Author(s): Haddad NM, Cavallerano JD, Silva PS
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Abstract BACKGROUND: Von Hippel-Lindau Disease (VHL) is an autosomal dominant inherited systemic cancer syndrome that gives rise to cystic and highly vascularized tumors in many organs, including the eye. Recent studies have contributed to the understanding of VHL pathophysiology, genetics, and the role of the VHL protein. This article reviews recent studies on VHL clinical findings, genetics and tumorigenesis. METHODS: Literature review of articles on VHL genetics with correlation to clinical findings. RESULTS: Genotype-phenotype correlation studies show that patients with a complete deletion mutation of the VHL gene, relative to participants with a missense or protein-truncating mutation, had better visual acuity and decreased tumorigenesis incidence of retinal hemangioblastomas. It has also been documented that higher levels of vascular endothelial growth factor (VEGF), hypoxia induced factor (HIF), and ubiquitin are found in ocular hemangioblastomas. The stromal foamy vacuolated cells seem to be the true tumor cells of the disease acting on the surrounding endothelial cells in ocular hemangioblastomas. Tumor cells and ocular lesions have shown increased levels of Erythropoietin (Epo), Epo receptor (EpoR), and CD133. Also, CXCR4, a CXC chemokine receptor, is expressed in retinal VHL hemangioblastomas. Recent studies suggest that the VHL mutation alone may not be sufficient to develop VHL-associated neoplasms. Studies suggest that targeting various proteins along with anti-angiogenesis molecules may be a better therapeutic approach than targeting VEGF alone. CONCLUSION: Understanding of the mechanisms and genetics underlying VHL and its associated retinal hemangioblastomas has increased substantially in recent years. This knowledge suggests that future advances may include better identification of individuals at higher risk of vision loss and the development of novel individualized therapies.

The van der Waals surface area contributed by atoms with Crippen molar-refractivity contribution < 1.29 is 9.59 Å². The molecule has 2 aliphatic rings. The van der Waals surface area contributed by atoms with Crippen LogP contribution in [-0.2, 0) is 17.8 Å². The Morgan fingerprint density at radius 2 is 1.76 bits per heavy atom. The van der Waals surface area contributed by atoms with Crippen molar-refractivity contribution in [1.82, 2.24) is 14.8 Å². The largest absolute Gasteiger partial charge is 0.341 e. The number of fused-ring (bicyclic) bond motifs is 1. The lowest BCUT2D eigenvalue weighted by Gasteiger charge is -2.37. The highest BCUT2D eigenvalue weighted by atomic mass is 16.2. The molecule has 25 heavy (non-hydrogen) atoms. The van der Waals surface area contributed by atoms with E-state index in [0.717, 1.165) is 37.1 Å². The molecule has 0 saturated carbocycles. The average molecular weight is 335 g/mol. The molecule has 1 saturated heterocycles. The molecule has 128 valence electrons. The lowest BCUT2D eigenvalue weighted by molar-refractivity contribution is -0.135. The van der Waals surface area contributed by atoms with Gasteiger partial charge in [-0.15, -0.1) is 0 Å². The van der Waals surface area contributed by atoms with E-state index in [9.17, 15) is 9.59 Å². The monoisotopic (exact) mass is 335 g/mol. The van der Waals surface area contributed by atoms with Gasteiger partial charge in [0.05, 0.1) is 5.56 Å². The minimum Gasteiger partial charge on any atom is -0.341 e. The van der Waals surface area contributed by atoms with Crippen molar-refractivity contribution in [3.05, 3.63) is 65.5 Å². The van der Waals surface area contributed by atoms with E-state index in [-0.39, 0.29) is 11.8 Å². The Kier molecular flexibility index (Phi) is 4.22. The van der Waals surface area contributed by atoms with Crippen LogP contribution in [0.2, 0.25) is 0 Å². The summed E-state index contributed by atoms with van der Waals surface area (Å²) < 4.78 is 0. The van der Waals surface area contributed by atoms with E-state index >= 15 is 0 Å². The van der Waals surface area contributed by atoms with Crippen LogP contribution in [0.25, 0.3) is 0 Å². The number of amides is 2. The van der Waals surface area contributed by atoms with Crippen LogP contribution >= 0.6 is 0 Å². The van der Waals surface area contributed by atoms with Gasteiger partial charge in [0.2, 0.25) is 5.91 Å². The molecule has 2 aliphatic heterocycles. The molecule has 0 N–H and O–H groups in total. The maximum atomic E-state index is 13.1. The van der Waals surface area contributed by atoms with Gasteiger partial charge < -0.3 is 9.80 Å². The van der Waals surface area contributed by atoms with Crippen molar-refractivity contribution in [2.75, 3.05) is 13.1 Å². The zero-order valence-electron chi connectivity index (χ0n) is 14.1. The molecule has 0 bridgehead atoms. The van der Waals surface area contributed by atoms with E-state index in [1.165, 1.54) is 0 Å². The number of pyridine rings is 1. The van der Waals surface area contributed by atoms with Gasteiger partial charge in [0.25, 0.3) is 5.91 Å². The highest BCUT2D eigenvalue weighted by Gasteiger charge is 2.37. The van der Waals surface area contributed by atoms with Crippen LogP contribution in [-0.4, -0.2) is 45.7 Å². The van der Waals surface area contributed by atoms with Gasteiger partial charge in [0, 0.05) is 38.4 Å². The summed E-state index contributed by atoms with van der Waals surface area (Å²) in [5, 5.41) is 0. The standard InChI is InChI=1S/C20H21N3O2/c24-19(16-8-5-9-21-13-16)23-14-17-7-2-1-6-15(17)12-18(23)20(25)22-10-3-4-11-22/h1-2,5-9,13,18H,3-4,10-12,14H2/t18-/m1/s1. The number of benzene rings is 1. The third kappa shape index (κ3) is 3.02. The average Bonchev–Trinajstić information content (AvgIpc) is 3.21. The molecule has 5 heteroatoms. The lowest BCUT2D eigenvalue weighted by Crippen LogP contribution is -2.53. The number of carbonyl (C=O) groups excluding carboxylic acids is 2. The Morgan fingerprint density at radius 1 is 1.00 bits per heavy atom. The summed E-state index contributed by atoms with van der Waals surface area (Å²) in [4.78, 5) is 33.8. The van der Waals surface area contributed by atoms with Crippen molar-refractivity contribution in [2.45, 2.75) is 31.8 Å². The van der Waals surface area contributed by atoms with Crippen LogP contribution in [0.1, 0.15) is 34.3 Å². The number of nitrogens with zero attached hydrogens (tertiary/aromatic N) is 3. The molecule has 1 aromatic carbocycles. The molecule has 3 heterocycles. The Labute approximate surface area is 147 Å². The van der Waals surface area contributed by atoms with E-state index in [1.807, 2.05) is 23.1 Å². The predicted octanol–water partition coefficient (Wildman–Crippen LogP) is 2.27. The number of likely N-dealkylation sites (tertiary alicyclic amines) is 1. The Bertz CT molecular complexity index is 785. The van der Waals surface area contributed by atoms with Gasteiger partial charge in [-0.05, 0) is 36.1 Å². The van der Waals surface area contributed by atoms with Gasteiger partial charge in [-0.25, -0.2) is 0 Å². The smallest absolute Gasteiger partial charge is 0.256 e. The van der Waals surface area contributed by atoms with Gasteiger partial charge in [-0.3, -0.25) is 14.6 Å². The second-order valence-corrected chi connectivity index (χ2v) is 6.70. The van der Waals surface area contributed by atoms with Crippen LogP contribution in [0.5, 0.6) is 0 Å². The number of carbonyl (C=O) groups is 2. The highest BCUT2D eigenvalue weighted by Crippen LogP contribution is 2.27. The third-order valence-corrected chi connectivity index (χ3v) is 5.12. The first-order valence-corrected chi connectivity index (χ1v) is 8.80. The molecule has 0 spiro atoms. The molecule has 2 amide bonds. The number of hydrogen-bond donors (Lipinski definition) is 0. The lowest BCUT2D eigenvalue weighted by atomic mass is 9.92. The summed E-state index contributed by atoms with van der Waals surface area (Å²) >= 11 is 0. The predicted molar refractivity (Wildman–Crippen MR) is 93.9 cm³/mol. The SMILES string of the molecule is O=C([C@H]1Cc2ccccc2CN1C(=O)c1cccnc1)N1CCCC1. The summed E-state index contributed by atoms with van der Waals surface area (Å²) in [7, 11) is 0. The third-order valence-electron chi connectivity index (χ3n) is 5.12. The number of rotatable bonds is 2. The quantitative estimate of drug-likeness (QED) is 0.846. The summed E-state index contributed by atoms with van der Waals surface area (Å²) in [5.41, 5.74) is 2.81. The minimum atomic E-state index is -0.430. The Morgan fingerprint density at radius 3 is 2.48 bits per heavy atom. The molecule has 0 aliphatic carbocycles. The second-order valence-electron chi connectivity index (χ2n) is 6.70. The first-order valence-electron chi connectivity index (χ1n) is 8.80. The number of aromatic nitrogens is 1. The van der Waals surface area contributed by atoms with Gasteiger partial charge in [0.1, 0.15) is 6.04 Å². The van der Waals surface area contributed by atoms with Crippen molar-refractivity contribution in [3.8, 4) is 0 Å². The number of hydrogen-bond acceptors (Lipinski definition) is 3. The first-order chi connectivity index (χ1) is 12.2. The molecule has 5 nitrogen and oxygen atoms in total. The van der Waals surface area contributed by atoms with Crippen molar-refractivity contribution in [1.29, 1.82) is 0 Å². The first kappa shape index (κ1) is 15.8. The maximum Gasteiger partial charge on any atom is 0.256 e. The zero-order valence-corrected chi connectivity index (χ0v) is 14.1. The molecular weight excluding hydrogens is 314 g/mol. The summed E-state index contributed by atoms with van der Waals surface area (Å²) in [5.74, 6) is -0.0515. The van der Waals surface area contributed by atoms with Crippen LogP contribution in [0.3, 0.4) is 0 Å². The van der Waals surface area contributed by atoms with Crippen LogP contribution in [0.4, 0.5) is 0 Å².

This article was published in Semin Ophthalmol
and referenced in Journal of Multiple Sclerosis